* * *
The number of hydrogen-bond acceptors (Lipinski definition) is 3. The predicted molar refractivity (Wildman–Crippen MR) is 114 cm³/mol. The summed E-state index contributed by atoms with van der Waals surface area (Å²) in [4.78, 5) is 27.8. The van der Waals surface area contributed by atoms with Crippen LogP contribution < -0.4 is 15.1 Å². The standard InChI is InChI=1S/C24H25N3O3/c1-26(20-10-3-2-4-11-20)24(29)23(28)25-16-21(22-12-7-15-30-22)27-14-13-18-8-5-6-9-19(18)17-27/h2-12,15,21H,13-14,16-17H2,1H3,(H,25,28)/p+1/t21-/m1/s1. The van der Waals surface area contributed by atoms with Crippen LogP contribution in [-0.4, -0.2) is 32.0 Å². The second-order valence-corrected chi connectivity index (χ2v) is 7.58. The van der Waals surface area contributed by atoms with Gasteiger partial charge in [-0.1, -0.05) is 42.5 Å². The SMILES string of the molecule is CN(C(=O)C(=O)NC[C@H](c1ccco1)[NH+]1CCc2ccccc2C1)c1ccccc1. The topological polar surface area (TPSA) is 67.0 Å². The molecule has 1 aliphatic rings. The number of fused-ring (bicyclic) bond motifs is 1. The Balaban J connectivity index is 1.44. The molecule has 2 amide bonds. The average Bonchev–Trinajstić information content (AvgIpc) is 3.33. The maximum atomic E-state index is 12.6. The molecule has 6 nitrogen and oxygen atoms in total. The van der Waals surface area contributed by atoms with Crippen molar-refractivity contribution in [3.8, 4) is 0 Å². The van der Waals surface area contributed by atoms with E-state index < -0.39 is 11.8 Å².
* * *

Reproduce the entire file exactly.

The number of hydrogen-bond acceptors (Lipinski definition) is 3. The predicted molar refractivity (Wildman–Crippen MR) is 114 cm³/mol. The summed E-state index contributed by atoms with van der Waals surface area (Å²) in [4.78, 5) is 27.8. The van der Waals surface area contributed by atoms with Crippen LogP contribution < -0.4 is 15.1 Å². The standard InChI is InChI=1S/C24H25N3O3/c1-26(20-10-3-2-4-11-20)24(29)23(28)25-16-21(22-12-7-15-30-22)27-14-13-18-8-5-6-9-19(18)17-27/h2-12,15,21H,13-14,16-17H2,1H3,(H,25,28)/p+1/t21-/m1/s1. The van der Waals surface area contributed by atoms with Crippen LogP contribution in [-0.4, -0.2) is 32.0 Å². The second-order valence-corrected chi connectivity index (χ2v) is 7.58. The van der Waals surface area contributed by atoms with Gasteiger partial charge in [-0.1, -0.05) is 42.5 Å². The SMILES string of the molecule is CN(C(=O)C(=O)NC[C@H](c1ccco1)[NH+]1CCc2ccccc2C1)c1ccccc1. The topological polar surface area (TPSA) is 67.0 Å². The molecule has 1 aliphatic rings. The number of fused-ring (bicyclic) bond motifs is 1. The Balaban J connectivity index is 1.44. The molecule has 2 amide bonds. The average Bonchev–Trinajstić information content (AvgIpc) is 3.33. The maximum atomic E-state index is 12.6. The molecule has 6 nitrogen and oxygen atoms in total. The van der Waals surface area contributed by atoms with Crippen molar-refractivity contribution in [3.8, 4) is 0 Å². The van der Waals surface area contributed by atoms with E-state index < -0.39 is 11.8 Å².